For this exercise all you need is a chair and a relatively quiet spot. Start with 3-5 minutes by breathing deeply through your nostrils for 3 seconds, hold your breath for 2 seconds, exhale through your mouth for 4 seconds, and repeat. If your mind starts to wander during the exercise, try and refocus back on your breathing. If you prefer a guide, see the video below.
Too often we aren’t thinking about what we are eating or even perform other tasks while eating. Mindful eating is simply taking the time to pay attention to your senses while you eat. How does your food smell? What’s the texture like? How do the different flavors combine? Instead of lunch being a time to refuel while working, take the time to savor your food. For more tips on mindful eating, check out the video below.
These are just a few examples of many different mindfulness exercises. If you are interested in additional mindfulness techniques which you can implement at home or at work, please visit PositivePsychologyProgram.com
Stories of violence and hate fill our social media feeds and we may feel overwhelmed with fear, guilt, or inspiration to take action. What can the Dalai Lama, Lady Gaga, and mindfulness meditation teach us about how to end violence and create wellness in our communities? Simply put: create more kindness and compassion. Mindfulness is increasingly popular in the West as science uncovers the benefits of the practice that teaches us how to pay attention on purpose, in the present moment, non-judgmentally. We often hear about mindfulness helping us to reduce our stress levels on an individual level, but a consistent mindfulness practice also generates feelings, attitudes, and actions of kindness and compassion. Imagine a community or a workplace in which every individual communicated and acted with kindness and compassion. How could violence or hate exist in such an environment? In this article by CNN, experts provide inspiring examples for how to include more mindful moments into your day.
Eat until you are satisfied. There is a big difference between being full and being satisfied. Mindful eaters notice when they are no longer hungry and stop eating before they perceive themselves to be “full.” Rather than counting calories, listen to your body’s internal cues.
Pace yourself. You don’t need to take eating slowly to the extreme, but it is a good idea to take the time to enjoy your food and notice when you are satisfied. Try it out by making a game of eating with your non-dominant hand or using chopsticks as a way to slow it down.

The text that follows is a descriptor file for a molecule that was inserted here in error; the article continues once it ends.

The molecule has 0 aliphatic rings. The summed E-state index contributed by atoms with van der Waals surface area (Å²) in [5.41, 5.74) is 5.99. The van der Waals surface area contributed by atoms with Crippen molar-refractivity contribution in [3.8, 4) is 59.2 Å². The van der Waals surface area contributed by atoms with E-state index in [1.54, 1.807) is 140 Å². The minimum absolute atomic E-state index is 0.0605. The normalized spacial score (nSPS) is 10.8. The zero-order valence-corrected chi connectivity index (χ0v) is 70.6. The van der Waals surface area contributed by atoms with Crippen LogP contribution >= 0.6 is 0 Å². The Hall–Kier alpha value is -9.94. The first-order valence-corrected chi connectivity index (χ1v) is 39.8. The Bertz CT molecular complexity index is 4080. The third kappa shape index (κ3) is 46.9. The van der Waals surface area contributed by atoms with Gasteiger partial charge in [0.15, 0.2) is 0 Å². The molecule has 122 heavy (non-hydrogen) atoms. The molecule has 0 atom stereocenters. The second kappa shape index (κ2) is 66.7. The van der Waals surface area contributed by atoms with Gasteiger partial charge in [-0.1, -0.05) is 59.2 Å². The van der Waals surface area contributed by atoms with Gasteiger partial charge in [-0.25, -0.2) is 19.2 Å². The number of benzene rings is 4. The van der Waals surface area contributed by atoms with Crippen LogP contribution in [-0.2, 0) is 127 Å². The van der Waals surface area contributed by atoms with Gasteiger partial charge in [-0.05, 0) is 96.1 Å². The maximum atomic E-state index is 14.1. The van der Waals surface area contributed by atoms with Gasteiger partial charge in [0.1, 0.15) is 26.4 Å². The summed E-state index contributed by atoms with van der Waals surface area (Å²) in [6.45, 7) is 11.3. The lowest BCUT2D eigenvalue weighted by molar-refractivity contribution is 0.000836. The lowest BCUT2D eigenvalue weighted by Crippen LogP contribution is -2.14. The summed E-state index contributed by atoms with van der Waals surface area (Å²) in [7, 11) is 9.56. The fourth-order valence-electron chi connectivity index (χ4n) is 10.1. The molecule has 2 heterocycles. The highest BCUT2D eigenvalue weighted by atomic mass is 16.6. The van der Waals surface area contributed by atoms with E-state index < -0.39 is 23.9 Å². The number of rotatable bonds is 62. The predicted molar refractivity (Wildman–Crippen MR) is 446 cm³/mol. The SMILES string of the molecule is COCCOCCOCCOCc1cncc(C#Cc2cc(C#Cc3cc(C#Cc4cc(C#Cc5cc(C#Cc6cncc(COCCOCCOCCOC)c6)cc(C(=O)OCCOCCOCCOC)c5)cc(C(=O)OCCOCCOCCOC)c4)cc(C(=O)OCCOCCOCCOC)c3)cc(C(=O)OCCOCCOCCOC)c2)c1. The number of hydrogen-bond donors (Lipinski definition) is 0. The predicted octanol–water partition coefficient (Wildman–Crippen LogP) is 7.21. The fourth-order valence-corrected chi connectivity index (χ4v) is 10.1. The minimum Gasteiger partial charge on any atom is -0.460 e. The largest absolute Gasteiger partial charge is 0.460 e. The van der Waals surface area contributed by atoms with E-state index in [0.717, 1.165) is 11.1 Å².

Give gratitude. Before you start to eat, pause and take a moment to acknowledge the labor that went into providing your meal-be it thanks to the farmers, the factory workers, the animals, mother Earth, the chefs, or even your companions at the table.
Have self-compassion. Mindful eaters do overeat on occasion, but recognize that tomorrow is another day. Give yourself permission to be flexible and forgiving because it is not an all or nothing affair.
Gauge your hunger before taking your first bite. Start a new habit and take a brief moment to ask yourself, “Am I really hungry?” If you are not really hungry, what sensation or emotion are you feeling and is there an alternative way to handle that emotion?
Break out of old habits. Notice habits that keep you stuck, like eating in front of the television, filling a large plate full of food, or grocery shopping at times when you are stressed or hungry. Sometimes changing how you eat, is more important than changing what you eat.
Minimize distractions. Much less attention is paid to the question of how we eat, than the question of what we eat. Silence your phone, shut off the TV, and make a conscious choice to avoid multi-tasking while eating.
Notice the flavor. Paying attention to the details of your food is a great way to bring more enjoyment to eating. Do you notice the tanginess of a lemon, the spiciness of arugula, or the crunch of a toasted baguette? Sharing observations of the flavors and textures of food is a great way to stimulate conversation over the dinner table and introduce children to new vocabulary.
Know your food. Wellness is about relationships and mindful eating is about a relationship with our food. Connect with the story behind your food by planting a pot of herbs, baking bread, or visiting a farmers’ market. Even if your food comes from a grocery store, you can create your own story about the recipes used to cook it or the people involved in eating it.
Use a supportive app. You are not alone. There are many apps available that will guide you through the mindful eating process step-by-step whenever you feel like eating. Think of it as your own virtual coach!
A study published in JAMA Psychiatry has concluded that mindfulness exercises can be as effective in battling depression as some drugs.
The meta-analysis of data collected on 1258 patients between 2010 and 2014 shows that patients who engaged in mindfulness-based cognitive therapy (MBCT) had a reduced risk of depressive relapse within a 5-year period compared with those who did not receive MBCT. Additionally, comparisons with active treatments such as prescription drugs also showed a reduced risk of relapse within the same period. There was also some evidence to suggest that a greater severity of depressive symptoms prior to treatment was associated with a larger effect of MBCT compared with other treatments.
To read the full study in JAMA Psychiatry, click here.